Now, I want to turn the call over to Cris Larson, our CFO, to discuss the financial results for the fourth quarter and 2008 fiscal year end, and then review our 2009 revenue guidance. Cris.

Cris Larson

Thank you, John. It is important to bear in mind that a lot of the information in the public domain about PDL for 2009 may still reflect the combined operations of PDL and Facet Biotech. Today all of the amounts that I will discuss, except for the per share data, represent only the new PDL, even those referring to 2007 and 2008 will reflect the new PDL. That is PDL without the commercial manufacturing or biotech operations, which are presented as discontinued operations in our financial statements.

Total revenues from continuing operations, for PDL only, in 2008 were $294 million, which represents a 31% increase compared to $225 million in 2007. Total revenues from continuing operations in the fourth quarter of 2008 were $68.7 million compared to $39.2 million in the same period of 2007. The increase in revenues in both the fourth-quarter and fiscal year 2008 were primarily driven by higher reported product sales of Avastin, Herceptin, and Lucentis, which are marketed by Genentech, and sales of Tysabri, which is marketed by Elan. Also, in 2008 a greater amount of Herceptin was both manufactured and sold outside of the United States for which the royalty rate is a higher fixed rate as compared to the tiered-rate fee structure that applies to U.S.-based manufacture or sales.

The increase was partially offset by a decrease in the effective average royalty rate earned on sales reported by Genentech for products sold and/or manufactured in the United States because of the tiered fee structure under PDL's license agreement with Genentech. This is an annual phenomenon in which lower rates, royalty rates, apply as certain sales thresholds are met. In other words, Genentech typically faces a lower royalty rate on sales which occurred towards the end of the year because sales thresholds have been met earlier in the year.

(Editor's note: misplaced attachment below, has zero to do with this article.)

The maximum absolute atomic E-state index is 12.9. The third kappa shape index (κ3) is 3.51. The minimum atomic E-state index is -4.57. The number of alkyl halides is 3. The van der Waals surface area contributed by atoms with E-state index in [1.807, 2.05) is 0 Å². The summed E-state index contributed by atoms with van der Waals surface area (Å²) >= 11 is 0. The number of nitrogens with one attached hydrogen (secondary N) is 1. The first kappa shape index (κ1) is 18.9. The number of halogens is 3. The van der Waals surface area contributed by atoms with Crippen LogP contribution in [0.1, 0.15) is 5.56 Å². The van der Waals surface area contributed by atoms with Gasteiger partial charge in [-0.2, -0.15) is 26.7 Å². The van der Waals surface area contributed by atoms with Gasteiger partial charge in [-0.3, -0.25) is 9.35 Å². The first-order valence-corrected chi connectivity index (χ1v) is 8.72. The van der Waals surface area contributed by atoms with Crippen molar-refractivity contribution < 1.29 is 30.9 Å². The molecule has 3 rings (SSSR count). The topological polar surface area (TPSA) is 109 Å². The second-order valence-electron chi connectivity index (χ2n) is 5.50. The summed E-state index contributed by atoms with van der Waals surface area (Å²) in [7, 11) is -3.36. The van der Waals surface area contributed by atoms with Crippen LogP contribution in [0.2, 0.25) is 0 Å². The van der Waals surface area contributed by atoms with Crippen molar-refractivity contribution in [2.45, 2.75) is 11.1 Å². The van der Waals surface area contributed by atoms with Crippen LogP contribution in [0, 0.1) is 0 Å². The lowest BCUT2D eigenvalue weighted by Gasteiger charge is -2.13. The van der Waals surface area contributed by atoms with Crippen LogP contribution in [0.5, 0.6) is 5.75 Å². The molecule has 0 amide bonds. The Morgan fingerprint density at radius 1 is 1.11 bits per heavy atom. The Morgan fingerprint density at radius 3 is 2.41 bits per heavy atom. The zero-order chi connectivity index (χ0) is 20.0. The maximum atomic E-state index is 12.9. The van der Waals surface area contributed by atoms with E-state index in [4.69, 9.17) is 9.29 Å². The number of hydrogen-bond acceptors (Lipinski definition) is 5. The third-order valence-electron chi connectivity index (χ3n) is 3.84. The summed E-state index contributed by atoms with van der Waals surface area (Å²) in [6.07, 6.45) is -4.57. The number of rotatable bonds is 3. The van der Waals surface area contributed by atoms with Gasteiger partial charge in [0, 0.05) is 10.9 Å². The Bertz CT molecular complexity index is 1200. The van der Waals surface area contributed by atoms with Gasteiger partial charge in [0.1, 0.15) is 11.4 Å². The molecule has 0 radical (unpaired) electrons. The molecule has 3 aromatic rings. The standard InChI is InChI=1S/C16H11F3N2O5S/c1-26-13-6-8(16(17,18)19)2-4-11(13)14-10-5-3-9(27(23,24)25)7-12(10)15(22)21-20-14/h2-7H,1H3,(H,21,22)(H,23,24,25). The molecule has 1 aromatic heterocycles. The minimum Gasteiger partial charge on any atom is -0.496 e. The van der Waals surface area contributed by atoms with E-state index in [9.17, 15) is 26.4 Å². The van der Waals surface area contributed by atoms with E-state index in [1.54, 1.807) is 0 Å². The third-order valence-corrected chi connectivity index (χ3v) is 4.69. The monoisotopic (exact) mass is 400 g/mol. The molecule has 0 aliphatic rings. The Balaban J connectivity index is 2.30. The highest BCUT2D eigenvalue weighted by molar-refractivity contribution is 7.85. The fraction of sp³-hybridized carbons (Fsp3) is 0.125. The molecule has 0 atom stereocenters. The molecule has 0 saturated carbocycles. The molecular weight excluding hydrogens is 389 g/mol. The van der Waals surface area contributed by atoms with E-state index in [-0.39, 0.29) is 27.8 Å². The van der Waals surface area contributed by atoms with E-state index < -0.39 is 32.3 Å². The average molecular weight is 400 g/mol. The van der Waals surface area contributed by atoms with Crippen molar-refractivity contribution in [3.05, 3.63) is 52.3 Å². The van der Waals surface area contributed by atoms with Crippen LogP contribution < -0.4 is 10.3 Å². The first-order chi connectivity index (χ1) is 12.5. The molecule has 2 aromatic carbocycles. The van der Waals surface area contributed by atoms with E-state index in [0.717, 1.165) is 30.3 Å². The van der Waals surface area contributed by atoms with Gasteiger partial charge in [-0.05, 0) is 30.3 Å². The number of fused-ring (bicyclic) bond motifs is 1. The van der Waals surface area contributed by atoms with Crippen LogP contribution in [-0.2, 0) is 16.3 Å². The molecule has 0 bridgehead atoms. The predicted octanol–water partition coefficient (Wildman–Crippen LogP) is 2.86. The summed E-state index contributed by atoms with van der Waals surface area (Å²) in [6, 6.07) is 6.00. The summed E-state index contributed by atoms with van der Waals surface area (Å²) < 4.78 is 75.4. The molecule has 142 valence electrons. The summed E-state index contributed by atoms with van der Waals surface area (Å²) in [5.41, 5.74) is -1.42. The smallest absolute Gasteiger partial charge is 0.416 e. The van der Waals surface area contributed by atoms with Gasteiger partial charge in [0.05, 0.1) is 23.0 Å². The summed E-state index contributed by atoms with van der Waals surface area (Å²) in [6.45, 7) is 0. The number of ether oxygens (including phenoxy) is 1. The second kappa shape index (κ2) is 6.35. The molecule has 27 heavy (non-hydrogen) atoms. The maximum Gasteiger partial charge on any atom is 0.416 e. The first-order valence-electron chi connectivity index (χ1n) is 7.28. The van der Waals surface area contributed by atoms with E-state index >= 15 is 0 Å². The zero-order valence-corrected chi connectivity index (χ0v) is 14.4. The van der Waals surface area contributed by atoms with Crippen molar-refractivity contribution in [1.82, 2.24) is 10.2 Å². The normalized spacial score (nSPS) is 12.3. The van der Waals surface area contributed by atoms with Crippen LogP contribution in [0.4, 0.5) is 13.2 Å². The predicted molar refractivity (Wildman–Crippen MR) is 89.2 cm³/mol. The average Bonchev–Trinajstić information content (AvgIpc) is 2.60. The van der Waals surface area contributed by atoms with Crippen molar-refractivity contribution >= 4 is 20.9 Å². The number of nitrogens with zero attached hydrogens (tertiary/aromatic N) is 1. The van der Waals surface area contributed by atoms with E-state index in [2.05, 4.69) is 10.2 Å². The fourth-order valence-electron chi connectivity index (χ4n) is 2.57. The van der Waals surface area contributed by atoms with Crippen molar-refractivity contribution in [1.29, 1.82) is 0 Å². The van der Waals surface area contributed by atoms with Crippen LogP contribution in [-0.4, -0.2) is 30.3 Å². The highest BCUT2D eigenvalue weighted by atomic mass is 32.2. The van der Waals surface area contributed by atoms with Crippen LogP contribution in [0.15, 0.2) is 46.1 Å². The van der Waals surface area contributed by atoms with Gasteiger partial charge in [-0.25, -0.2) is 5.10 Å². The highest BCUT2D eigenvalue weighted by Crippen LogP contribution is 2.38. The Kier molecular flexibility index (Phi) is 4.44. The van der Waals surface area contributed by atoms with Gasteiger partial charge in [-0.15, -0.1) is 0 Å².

In addition, we recognized $12.5 million in license revenue from the definitive license and settlement agreements reached with Alexion in December 2008. The final $12.5 million payment is expected to be received in June 2009.

Total costs and expenses from continuing operations in 2008 were $51.5 million, an increase of $10.4 million from 2007. This increase was primarily due to the higher legal and consulting expenses because of the Facet spin-off and because of the royalty monetization efforts, which were terminated in November 2008.

Net income in 2008 was $68.4 million, or $0.47 per diluted share compared to a net loss of $21.1 million or $0.08 per diluted share in 2007. Net income for the fourth quarter of 2008 was $40.6 million or $0.26 per diluted share, compared to a net loss of $15.6 million in 2007 or $0.09 per diluted share. Per share data does include results of our discontinued commercial and biotech operations.

Net cash provided by operating activities was $80.1 million in 2008 compared to $67 million in 2007. At December 31, 2008, PDL had cash, cash equivalents, short-term investments and restricted cash of $147.5 million. This compares to $440.8 million at December 31, 2007. The reduction in our cash balance in 2008 was the result of the spin-off and capitalization of Facet Biotech in December.

I would like now to spend a moment reviewing our financial guidance for 2009. We anticipate revenue in 2009 to be in the range of $310 to $325 million, which represents an increase of approximately 10% as compared to 2008. We expect revenue growth to continue to be driven primarily by increases in product sales of Avastin, Herceptin and Tysabri.

Our revenue growth estimate includes royalties from seven humanized antibody products. Royalties from Synagis are not included in our guidance. While MedImmune continues to pay us royalties on sales of Synagis, including as recently as the first quarter of 2009, and we remain confident in our legal position that Synagis infringes our patents, and we are owed royalties on its sales, we have chosen to be conservative in regard to our financial guidance for 2009.

I would also like to take a moment to comment on Raptiva. As you may know, in October, the Food and Drug Administration added serious warning regarding Raptiva’s risk after the first patient that contacted PML died. In February 2009, a committee of the European Medicines Agency recommended that marketing authorization for Raptiva in the European Union be suspended. Also based on a recommendation by Health Canada, EMD Serono Canada announced that it is suspending Raptiva from the Canadian marketplace due to safety concerns.

I would also note that royalties on the sale of Raptiva in 2008 were $3.9 million or 1.3% of our total revenue. Here are some current assumptions that have been included in our guidance assessment.

First, we anticipate continued growth in aggregate net product sales from our existing royalty bearing products. Second, we expect the percentage of Herceptin product manufactured and sold outside of the US to increase in future periods as compared to recent historical levels based on announcements by Roche that its new Herceptin production facility in Penzberg, Germany, will commence commercial production in 2009.